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No. 08-6545 Pace Industry Union Management, et al. v. Dannex Manufacturing Co., Inc., et al. interest on these loans, however, and apparently had no expectation of actually repaying the money to Dannex. Canter stated that "[w]e treated it as a loan just to avoid the tax, but they were not loans." Additionally, since 2002, Annex has reported on its tax returns over $3 million in outstanding loans owed to Annex by Funk.3 A portion of the loans from Annex to Funk arose in November 2002 when Annex received in excess of $2 million from the pay-off of a mortgage it held. Funk and Annex were general partners in the entity that owned the mortgage. Funk, as general partner in the entity and the sole shareholder in Annex, had the $2,000,000 transferred from Annex's account to his personal account, and characterized the sum as a "loan" from Annex to him and reported the amount as a loan on Annex's tax returns. A few days later, on November 19, 2002, Funk issued from his personal bank account a payment to Dannex in the amount of $2,000,000, which he also characterized as a loan, although the loan was not, at that point, documented by a promissory note or any other writing. Dannex used the loan proceeds to pay down a secured loan held by the Trust Company of New Jersey from approximately $2,500,000 to approximately $500,000. Dannex had borrowed the money from the Trust Company of New Jersey in October 2001 for the purpose of acquiring the assets of another company.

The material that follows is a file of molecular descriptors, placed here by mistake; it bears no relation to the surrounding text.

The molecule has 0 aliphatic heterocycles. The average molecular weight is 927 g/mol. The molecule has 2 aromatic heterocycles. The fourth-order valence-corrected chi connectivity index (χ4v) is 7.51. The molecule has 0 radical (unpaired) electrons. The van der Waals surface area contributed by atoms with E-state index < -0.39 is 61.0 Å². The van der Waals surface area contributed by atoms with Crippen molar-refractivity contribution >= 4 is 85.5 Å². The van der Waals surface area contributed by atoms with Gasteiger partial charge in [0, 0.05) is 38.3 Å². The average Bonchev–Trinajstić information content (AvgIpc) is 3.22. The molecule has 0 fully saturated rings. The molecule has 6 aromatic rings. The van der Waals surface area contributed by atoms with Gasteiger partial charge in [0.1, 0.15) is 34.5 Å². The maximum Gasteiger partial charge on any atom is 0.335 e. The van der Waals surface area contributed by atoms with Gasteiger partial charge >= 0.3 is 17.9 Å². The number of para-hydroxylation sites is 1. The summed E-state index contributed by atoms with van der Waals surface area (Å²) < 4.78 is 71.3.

This sum is the result of a shareholder loan to Funk from Annex in the amount of $2,294,232, and an employee loan to Funk from Annex in the amount of $1,147,184. Funk has never paid interest on these loans either. -5-